Real image

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Top: The formation of a real image using a convex lens. Bottom: The formation of a real image using a concave mirror. In both diagrams, f  is the focal point, O  is the object and I  is the image. Solid blue lines indicate light rays. It can be seen that the image is formed by actual light rays and thus can form a visible image on a screen placed at the position of the image.
A convex lens gathers light from different regions of the object onto different regions of the detector or retina, producing a real image. Each region of the detector or retina indicates the light produced by a corresponding region of the object.

In optics, a real image is a representation of an actual object (source) formed by rays of light passing through the image. If a screen is placed in the plane of a real image the image will generally become visible. Examples of real images include the image seen on a cinema screen, the image produced on a detector in the rear of a camera, and the image produced on a human retina.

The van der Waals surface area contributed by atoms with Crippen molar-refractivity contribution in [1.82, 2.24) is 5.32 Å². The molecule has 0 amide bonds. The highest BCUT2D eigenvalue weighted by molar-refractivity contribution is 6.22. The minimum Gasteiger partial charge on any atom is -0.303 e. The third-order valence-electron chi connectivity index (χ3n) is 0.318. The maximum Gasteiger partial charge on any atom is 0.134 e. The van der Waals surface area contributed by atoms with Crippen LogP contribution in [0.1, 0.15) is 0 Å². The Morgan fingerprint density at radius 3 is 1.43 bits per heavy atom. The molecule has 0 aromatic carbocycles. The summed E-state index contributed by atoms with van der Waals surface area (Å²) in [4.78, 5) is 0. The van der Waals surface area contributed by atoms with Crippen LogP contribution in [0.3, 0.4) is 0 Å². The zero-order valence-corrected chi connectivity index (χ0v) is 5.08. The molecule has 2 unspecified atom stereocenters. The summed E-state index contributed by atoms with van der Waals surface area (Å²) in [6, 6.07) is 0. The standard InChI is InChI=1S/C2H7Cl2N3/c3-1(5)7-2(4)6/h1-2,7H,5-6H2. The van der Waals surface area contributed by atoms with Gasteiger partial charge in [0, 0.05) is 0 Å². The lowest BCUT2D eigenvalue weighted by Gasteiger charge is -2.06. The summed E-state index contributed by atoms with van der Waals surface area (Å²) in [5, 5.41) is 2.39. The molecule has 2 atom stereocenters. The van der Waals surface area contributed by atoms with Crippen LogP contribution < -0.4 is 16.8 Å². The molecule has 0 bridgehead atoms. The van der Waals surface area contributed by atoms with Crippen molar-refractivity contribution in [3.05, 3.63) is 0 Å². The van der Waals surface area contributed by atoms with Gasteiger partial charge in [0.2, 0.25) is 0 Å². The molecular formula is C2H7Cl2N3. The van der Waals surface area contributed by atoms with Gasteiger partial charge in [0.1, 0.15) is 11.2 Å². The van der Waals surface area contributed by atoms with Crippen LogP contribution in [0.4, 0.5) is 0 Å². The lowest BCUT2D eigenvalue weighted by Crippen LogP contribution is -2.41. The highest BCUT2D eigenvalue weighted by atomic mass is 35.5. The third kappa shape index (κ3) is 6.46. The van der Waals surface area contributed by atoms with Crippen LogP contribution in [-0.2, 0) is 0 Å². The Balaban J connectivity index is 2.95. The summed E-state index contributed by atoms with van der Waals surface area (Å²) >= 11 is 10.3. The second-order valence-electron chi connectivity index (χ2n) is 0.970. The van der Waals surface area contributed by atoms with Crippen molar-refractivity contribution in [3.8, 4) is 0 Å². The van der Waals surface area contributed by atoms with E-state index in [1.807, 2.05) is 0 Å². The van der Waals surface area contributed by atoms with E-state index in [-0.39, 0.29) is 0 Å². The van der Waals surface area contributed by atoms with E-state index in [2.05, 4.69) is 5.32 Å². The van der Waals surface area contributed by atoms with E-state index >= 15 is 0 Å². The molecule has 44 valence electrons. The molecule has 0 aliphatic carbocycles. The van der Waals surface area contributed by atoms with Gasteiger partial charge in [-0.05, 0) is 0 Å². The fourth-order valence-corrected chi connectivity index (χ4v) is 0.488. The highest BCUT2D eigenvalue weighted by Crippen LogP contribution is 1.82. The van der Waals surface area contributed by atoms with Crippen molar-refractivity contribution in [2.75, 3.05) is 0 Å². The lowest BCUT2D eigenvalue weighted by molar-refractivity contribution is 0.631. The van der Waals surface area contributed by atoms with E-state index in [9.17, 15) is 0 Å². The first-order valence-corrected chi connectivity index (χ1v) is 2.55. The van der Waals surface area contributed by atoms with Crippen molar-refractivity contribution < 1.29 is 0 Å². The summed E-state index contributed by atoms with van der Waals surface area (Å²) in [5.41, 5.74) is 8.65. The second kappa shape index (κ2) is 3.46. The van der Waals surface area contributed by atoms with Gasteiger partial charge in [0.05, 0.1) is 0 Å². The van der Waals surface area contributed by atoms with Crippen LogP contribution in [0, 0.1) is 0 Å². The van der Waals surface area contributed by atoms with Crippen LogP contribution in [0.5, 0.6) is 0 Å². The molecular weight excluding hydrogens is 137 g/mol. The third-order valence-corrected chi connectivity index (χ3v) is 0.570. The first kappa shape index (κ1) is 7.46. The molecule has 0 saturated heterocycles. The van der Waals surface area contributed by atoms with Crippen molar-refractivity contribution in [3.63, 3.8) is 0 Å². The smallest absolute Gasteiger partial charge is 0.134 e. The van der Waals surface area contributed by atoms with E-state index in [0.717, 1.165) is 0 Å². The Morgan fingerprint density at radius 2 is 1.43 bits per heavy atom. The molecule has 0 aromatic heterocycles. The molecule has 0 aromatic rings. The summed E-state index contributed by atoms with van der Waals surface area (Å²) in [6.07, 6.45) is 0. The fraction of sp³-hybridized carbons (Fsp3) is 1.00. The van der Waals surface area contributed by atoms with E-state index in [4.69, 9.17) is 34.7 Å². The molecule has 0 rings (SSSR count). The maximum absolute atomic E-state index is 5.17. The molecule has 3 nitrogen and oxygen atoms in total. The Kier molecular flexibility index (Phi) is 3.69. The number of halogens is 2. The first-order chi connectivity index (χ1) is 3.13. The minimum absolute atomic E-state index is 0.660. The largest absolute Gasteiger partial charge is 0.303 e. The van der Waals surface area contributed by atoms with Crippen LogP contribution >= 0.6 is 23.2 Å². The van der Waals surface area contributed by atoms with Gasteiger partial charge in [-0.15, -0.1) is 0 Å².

Real images can be produced by concave mirrors and converging lenses.

When we see through a lens, or look into a convex or concave mirror, what we see is not a real image. This, the image that we see on the other side of the lens or mirror plane, is known as a virtual image.

Real rays of light are always represented by full, solid lines. A real image occurs where rays converge, whereas a virtual image occurs where rays only appear to converge.

A real image is exemplified by a science toy/demonstration called "Mirage" which consists of two facing parabolic mirrors. One faces up, the other faces down one with a hole at its center. A real image of an object at the apex of the lower mirror appears just above the hole in the upper mirror.[1]

See also

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